Take Concussions Out of Play: Learn to Prevent, Recognize, and Respond to Concussions
A bump, blow, or jolt to the head can cause a concussion, a type of TBI. Concussions can also occur from a blow to the body that causes the head to move rapidly back and forth. Even a "ding," "getting your bell rung," or what seems to be mild bump or blow to the head can be serious.
CDC's "Heads Up: Concussion in High School" and "Heads Up: Concussion in Youth Sports" initiatives include materials and information to help coaches of all sports to help identify concussions and take immediate steps to respond when one is suspected.
Prevention and Preparation
Check with your league or school about concussion policies. Concussion policy statements can be developed to include the league or school's commitment to safety, a brief description about concussion, and information on when athletes can safely return to play. Parents and athletes should sign the concussion policy statement before the first practice.
Insist that safety comes first. No one technique or safety equipment is 100 percent effective in preventing concussion, but there are things you can do to help minimize the risks for concussion and other injuries.
For example, to help prevent injuries:
- Enforce no hits to the head or other types of dangerous play.
- Practice safe playing techniques and encourage athletes to follow the rules of play.
- Make sure players wear approved and properly-fitted protective equipment. Protective equipment should be well-maintained and be worn consistently and correctly.
Learn about concussion. Before the first practice, talk your athlete(s) and others about the dangers of concussion and potential long-term consequences of concussion. Review the signs and symptoms of concussion and keep the four-step action plan with you at games and practices.
- Take the FREE online training for health care professionals
- Take the FREE online training for coaches
- Check out the NFL/CDC posters for young athletes and for NFL players
- Concussion in Sports
- Watch a Video
- NFL Commissioner Promotes Safety in Youth Sports [VIDEO - 4:13 minutes]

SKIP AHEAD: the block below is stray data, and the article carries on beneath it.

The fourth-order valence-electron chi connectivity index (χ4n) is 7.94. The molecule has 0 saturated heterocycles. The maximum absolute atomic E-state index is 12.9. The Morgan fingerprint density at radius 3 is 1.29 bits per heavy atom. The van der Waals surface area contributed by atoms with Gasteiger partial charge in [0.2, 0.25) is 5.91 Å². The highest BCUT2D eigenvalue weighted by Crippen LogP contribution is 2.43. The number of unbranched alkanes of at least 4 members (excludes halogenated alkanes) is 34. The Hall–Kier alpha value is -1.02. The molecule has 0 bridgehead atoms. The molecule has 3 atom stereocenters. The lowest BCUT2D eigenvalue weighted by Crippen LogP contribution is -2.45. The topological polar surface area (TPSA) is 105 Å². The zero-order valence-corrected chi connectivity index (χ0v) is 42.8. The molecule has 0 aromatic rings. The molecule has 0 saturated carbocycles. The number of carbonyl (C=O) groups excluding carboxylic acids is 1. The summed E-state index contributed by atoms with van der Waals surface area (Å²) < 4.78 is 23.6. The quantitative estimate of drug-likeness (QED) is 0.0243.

- NFL PSA on Concussion Safety [VIDEO - 0:30 seconds]
- Keeping Quiet Can Keep You Out of the Game [VIDEO - 2:00 minutes]
This video tells one young woman's story of sustaining two concussions within a short period of time. Concussion is a serious injury. Athletes, if you think you've had a concussion, don't hide it, report it, and take time to recover.
- Keeping Quiet Can Keep You Out of the Game…A Mother's Story [VIDEO - 2:00minutes]
All moms and dads should learn about concussion. In this video, a mom tells her story and wants all parents to know that if they think their child has a concussion, take them out of play and seek the advice of a health care professional.
- Managing Return to Play
- Listen to a Radio PSA
- Listen to a podcast
- Send a Health-e-Card
- Download the Tool Kit on Concussion for High School Coaches
- Download the Tool Kit on Concussion for Physicians
- Traumatic Brain Injuries Related to Sports and Recreation Activities Among Persons Aged ≤19 Years — United States, 2001–2009
- Nonfatal Traumatic Brain Injuries from Sports and Recreation Activities — United States, 2001–2005 (MMWR, July 27, 2007)
CDC works 24/7 saving lives and protecting people from health threats to have a more secure nation. A US federal agency, CDC helps make the healthy choice the easy choice by putting science and prevention into action. CDC works to help people live longer, healthier and more productive lives.
- Page last reviewed: July 9, 2012
- Page last updated: July 9, 2012
- Content source:
- National Center for Injury Prevention and Control, Division of Injury Response
- Page maintained by: Office of the Associate Director for Communication, Digital Media Branch, Division of Public Affairs